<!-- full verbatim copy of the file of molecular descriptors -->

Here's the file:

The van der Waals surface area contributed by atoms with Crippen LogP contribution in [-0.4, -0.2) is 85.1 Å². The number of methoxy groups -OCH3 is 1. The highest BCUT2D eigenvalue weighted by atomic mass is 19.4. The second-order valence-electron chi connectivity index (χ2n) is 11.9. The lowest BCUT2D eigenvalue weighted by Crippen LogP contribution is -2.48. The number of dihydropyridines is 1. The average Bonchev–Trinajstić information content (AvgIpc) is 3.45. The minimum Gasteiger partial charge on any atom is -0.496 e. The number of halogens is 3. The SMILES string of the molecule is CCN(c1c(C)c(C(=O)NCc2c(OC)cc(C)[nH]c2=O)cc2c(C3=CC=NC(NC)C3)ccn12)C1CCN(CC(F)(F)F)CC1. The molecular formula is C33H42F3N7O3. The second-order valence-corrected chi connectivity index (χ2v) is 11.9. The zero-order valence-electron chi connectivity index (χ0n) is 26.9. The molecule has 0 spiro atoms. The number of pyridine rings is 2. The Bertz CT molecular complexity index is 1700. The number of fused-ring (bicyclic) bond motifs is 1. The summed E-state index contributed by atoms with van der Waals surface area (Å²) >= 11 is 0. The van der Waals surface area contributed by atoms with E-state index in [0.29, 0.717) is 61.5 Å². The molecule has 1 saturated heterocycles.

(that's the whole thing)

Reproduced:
The van der Waals surface area contributed by atoms with Crippen LogP contribution in [-0.4, -0.2) is 85.1 Å². The number of methoxy groups -OCH3 is 1. The highest BCUT2D eigenvalue weighted by atomic mass is 19.4. The second-order valence-electron chi connectivity index (χ2n) is 11.9. The lowest BCUT2D eigenvalue weighted by Crippen LogP contribution is -2.48. The number of dihydropyridines is 1. The average Bonchev–Trinajstić information content (AvgIpc) is 3.45. The minimum Gasteiger partial charge on any atom is -0.496 e. The number of halogens is 3. The SMILES string of the molecule is CCN(c1c(C)c(C(=O)NCc2c(OC)cc(C)[nH]c2=O)cc2c(C3=CC=NC(NC)C3)ccn12)C1CCN(CC(F)(F)F)CC1. The molecular formula is C33H42F3N7O3. The second-order valence-corrected chi connectivity index (χ2v) is 11.9. The zero-order valence-electron chi connectivity index (χ0n) is 26.9. The molecule has 0 spiro atoms. The number of pyridine rings is 2. The Bertz CT molecular complexity index is 1700. The number of fused-ring (bicyclic) bond motifs is 1. The summed E-state index contributed by atoms with van der Waals surface area (Å²) >= 11 is 0. The van der Waals surface area contributed by atoms with E-state index in [0.29, 0.717) is 61.5 Å². The molecule has 1 saturated heterocycles.